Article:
This holiday season, give a gift to your loved one that really illustrates how much you care – low-dose CT lung screening for lung cancer. It is a gift of life!
It may seem unusual to give an imaging exam as a gift. Indeed, it may be a very hard gift to give. But it is a gift that resoundingly states “I love you and want you to be around for a long time.”
Your loved one – whether they are a parent, sibling, spouse or even a dear friend – has a habit that could, and most likely will, lead to serious illness and death. The facts are clear about that. But as stated in last month’s blog “Ignorance is Not Bliss,” deliberately avoiding the issue does not mean it will go away. The mental calculus many smokers use to justify continuing to smoke is very likely to be wrong. After all, a lack of symptoms such as coughing does not mean there isn’t lung cancer developing. Conversely, many smokers believe “it is too late anyway” and decline to check their lung status. This is also assuming facts that are not based on evidence.
CT lung screening is the only way to be sure. Catching lung cancer early improves survival rates drastically – above 90%. Not catching it early drops survival rates significantly.
How to Give the Gift of CT Lung Screening
- Create a way to open the conversation such as a hand-written holiday card or small token of affection.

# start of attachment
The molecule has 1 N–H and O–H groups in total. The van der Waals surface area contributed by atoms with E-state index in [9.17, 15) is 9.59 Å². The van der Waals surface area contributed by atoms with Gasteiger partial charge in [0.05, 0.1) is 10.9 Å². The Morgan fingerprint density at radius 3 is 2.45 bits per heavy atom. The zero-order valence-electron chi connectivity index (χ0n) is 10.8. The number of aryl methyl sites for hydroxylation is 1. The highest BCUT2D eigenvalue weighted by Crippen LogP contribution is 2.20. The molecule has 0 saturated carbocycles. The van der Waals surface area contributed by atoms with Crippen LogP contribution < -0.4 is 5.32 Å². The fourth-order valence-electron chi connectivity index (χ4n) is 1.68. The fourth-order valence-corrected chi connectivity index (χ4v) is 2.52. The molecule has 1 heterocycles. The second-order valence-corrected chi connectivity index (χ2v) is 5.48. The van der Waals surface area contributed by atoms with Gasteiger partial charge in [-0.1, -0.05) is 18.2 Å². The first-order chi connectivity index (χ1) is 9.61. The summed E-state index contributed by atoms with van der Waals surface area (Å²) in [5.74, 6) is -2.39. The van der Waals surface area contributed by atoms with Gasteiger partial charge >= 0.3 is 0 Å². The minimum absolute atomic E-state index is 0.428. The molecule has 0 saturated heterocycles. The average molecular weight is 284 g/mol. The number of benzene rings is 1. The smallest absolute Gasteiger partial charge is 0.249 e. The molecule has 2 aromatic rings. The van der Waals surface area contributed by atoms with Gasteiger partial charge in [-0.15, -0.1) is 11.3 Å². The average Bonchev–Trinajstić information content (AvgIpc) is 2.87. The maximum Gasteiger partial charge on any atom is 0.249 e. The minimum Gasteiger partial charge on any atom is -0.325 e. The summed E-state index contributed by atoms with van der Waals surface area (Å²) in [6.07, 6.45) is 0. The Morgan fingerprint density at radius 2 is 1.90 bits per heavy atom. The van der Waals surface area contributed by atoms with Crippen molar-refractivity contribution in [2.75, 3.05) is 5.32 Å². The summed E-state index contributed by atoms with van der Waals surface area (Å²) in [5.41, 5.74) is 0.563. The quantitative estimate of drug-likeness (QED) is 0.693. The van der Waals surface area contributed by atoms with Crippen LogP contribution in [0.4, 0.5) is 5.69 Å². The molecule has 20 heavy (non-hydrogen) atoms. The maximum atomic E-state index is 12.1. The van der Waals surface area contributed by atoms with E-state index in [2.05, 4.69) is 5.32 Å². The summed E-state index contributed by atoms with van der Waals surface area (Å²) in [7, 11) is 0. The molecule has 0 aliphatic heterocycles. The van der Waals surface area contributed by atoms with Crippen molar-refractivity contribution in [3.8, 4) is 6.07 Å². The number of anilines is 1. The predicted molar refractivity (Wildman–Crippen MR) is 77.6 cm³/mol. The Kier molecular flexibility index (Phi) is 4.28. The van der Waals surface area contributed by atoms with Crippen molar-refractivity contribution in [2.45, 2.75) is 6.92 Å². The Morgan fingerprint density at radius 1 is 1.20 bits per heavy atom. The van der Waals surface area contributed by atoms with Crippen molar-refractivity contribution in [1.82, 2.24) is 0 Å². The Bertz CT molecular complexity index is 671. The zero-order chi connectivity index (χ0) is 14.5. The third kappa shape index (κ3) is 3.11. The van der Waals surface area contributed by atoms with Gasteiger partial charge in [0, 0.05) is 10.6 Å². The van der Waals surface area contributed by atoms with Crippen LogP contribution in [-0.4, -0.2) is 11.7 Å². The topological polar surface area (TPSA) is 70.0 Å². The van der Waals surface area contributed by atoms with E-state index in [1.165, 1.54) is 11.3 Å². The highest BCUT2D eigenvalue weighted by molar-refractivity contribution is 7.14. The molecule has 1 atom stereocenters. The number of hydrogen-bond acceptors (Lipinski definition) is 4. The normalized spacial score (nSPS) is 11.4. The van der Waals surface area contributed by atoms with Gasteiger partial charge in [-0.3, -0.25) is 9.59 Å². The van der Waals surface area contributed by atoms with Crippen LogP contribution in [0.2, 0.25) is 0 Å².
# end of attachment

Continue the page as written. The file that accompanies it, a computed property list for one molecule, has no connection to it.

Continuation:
- Start the dialog. Let them know you care.
- Get your loved one to their primary care physician, and have them ask for a referral for CT Lung Screening. Read the criteria for CT Lung Screening first.
- Once they have a doctor’s referral order, call RMI 810-732-1919 to make the appointment.
- If their insurance does not cover the exam, offer to help pay for it (RMI’s cash pay cost is $287) or have family and friends pitch in as a group gift.
- Offer to drive them or go with them to the appointment. Invest the time to be there for your loved one.
- Stay in touch as you wait for the results from the primary care doctor. No matter what the outcome, be there for your loved one and help them talk it through.
- Offer to help them find resources and tools to deal with the smoking or with follow up care. HINT: don’t make it an open-ended question such as “how can I help.” Instead say “I’d like to call several places for you and get some information. How about I call x, y, z.”
- Your loved one may be scared, irritated, or both. Remaining relentlessly positive will produce good outcomes! Be strong for them – that is part of your gift.
Smoking Cessation Resources
Hurley Cessation Program: http://www.hurleymc.com/wellness/programs/quit-smoking/
Genesee County Heath Department Quit Tobacco Flyer: https://gchd.us/wp-content/uploads/2017/11/9-17Quit_Smoking_Resources.pdf
From all of us at Regional Medical Imaging, happy holidays and good health to you and your loved ones.